Dynamic Chemical Equilibrium - QS Study
QS Study

Dynamic Chemical Equilibrium

The constancy of the concentrations of the reactants and the products does not mean that at equilibrium no change is taking place. It has been shown by use of radioactive isotopes and other means that at equilibrium reaction is still going on in both the forward and reverse directions. This is why chemical equilibria are said to be dynamic. A dynamic chemical equilibrium is one in which there is no net change of concentrations of the reactants and the products, although the reaction is proceeding in both directions. The concentrations of the reactants and products do not change because the rate of the forward and the rate of the reverse reaction are equal.

Fig: Concentration of the reactant and product as a function of time and attainment of Equilibrium.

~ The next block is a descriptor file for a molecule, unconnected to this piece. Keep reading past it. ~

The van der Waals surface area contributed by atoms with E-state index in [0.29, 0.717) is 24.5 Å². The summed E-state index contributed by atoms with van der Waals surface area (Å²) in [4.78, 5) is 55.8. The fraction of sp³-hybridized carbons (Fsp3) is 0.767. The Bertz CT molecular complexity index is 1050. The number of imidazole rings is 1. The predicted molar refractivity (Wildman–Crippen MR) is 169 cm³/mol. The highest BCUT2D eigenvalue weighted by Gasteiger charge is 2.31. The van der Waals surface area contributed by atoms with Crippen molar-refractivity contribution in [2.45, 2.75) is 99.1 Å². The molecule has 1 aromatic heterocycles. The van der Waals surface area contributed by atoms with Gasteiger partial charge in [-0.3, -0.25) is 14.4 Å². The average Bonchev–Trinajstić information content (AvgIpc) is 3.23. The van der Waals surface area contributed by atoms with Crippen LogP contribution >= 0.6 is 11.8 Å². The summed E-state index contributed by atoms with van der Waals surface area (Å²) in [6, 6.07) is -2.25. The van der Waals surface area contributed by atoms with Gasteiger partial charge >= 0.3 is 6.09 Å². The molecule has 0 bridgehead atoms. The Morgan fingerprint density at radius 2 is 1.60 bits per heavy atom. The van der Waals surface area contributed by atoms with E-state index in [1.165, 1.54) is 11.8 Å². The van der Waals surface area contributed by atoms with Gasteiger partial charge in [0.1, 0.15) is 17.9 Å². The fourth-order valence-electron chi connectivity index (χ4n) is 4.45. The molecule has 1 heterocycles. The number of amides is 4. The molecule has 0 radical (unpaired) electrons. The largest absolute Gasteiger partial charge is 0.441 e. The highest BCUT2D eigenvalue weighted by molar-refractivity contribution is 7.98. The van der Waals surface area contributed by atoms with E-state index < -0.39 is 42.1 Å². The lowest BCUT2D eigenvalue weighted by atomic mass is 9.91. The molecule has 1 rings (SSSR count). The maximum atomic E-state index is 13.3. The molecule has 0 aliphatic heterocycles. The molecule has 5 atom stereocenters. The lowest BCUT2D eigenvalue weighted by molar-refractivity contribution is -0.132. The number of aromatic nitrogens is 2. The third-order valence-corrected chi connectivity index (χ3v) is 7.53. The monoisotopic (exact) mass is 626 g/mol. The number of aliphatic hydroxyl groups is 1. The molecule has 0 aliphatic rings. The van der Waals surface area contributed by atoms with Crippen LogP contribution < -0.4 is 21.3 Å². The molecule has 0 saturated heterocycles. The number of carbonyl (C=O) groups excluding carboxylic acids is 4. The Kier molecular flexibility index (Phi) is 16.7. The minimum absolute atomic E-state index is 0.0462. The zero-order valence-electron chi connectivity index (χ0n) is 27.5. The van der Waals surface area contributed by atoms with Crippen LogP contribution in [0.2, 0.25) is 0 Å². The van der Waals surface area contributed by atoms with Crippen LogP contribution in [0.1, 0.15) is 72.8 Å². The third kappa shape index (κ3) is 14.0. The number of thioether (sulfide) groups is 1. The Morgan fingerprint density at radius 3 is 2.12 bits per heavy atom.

Equilibrium systems could be divided into two groups homogeneous and heterogeneous. Homogeneous equilibria are those in which all the species (reactants and products) are in the same physical state.  N2O4 (g) ↔ 2 NO2 (g) is an example of homogeneous equilibrium. Some other examples of homogeneous equilibrium are:

(1) H2 (g) + I2 (g) ↔ 2HI (g)

(2) PCl5 (g) ↔ PCl3 (g) + PCl2 (g)

(3) CH3COOH (l) + C2H5OH (l) ↔ CH3COOC2H5 (l) + H2O (g)

If one or more of the species in the equilibrium system is in a different physical state from the others then it is a heterogeneous equilibrium.

The equilibrium between liquid and vapour, is an example of heterogeneous equilibrium. Some other examples are,

(4) CaCO3 (s) ↔ CaO (s) + CO2 (g)

(5) 3Fe (s) + H2O (g) ↔ Fe3O4 (s) + 4H2 (g)

In all cases the equilibrium is dynamic in the sense that changes are continuously taking place in the forward and in the reverse directions although there is no net change in the state of the system.